Romney is not one of them. Ironically, the man most charged with hemming and hawing, flipping and flopping, is the most predictable finisher of the pack. He will finish top 3 in Iowa. He will win New Hampshire. He will finish top 3 in South Carolina. He will finish top 3 in Florida. He is the heavy favorite to win the nomination.

Who, if anyone, can stop him? To answer, we return to the Iowa Caucus and Rick Santorum's uncontrollable variables.

It won't be Michelle Bachmann. After finishing out of the top 3, she'll drop out. Where her support goes is crucial. If Perry also finishes out of the top 3, he, too, might drop out. (He's less likely to drop out, as his national support, structure, and money is much stronger than Bachmann's. Indeed, it might be as strong as anyone's but those of Romney and Paul.)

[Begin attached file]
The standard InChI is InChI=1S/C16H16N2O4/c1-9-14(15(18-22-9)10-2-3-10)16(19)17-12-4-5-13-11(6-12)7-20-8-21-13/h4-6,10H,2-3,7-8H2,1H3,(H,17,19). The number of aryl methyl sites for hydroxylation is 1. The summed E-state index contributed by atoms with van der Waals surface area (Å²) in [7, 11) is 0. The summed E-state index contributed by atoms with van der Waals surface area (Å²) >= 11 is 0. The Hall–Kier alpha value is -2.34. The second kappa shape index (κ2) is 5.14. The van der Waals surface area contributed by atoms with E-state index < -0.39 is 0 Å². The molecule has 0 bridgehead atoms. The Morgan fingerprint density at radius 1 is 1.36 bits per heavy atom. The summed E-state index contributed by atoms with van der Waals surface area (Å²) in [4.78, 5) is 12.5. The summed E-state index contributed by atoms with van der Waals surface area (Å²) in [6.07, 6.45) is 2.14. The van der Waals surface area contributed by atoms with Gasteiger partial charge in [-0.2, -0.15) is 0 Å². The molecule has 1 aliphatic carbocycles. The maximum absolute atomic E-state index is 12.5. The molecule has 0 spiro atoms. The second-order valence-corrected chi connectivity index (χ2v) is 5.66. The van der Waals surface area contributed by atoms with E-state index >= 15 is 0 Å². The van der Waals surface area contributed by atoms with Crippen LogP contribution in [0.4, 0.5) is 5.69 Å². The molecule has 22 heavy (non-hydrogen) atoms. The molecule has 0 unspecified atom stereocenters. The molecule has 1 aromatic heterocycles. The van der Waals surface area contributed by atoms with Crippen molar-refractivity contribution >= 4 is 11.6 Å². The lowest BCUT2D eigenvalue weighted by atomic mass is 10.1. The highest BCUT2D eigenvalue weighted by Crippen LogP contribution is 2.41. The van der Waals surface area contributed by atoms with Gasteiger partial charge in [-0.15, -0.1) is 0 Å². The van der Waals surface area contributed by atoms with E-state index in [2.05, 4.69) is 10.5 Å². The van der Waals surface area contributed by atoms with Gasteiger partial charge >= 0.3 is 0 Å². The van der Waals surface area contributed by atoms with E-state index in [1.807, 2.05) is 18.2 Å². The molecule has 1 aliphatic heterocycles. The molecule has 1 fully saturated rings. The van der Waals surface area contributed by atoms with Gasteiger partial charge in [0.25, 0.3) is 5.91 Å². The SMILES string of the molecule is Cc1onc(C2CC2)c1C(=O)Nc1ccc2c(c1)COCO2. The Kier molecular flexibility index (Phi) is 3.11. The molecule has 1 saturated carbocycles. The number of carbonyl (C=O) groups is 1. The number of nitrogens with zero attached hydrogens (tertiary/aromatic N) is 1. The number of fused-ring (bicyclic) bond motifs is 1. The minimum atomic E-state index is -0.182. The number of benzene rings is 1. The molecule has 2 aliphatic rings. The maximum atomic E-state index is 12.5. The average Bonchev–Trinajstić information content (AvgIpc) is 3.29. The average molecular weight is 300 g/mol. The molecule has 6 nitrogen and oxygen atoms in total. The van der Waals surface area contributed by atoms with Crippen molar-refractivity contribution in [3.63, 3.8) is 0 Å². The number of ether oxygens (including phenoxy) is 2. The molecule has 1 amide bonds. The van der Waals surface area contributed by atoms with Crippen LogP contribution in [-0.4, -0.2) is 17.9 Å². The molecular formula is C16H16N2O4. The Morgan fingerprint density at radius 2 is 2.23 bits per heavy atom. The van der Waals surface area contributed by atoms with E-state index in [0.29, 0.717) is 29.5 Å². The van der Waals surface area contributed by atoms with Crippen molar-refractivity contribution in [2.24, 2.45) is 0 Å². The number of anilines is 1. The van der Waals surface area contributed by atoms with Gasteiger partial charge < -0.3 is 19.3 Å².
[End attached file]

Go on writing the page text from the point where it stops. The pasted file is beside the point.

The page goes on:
Then, Rick Santorum, the only irrefutably conservative candidate remaining, will get nearly all their votes, which makes him a contender for the nomination. (Astonishing if you think about where he was two weeks ago.) However, if Perry remains after Iowa (or if Bachmann does, for that matter), he'll keep conservative votes away from Santorum, splitting the far right of the party in their quest to avoid a Romney nomination. This development is more likely, keeping Santorum a longshot even with an Iowa victory (think Mike Huckabee in 2008).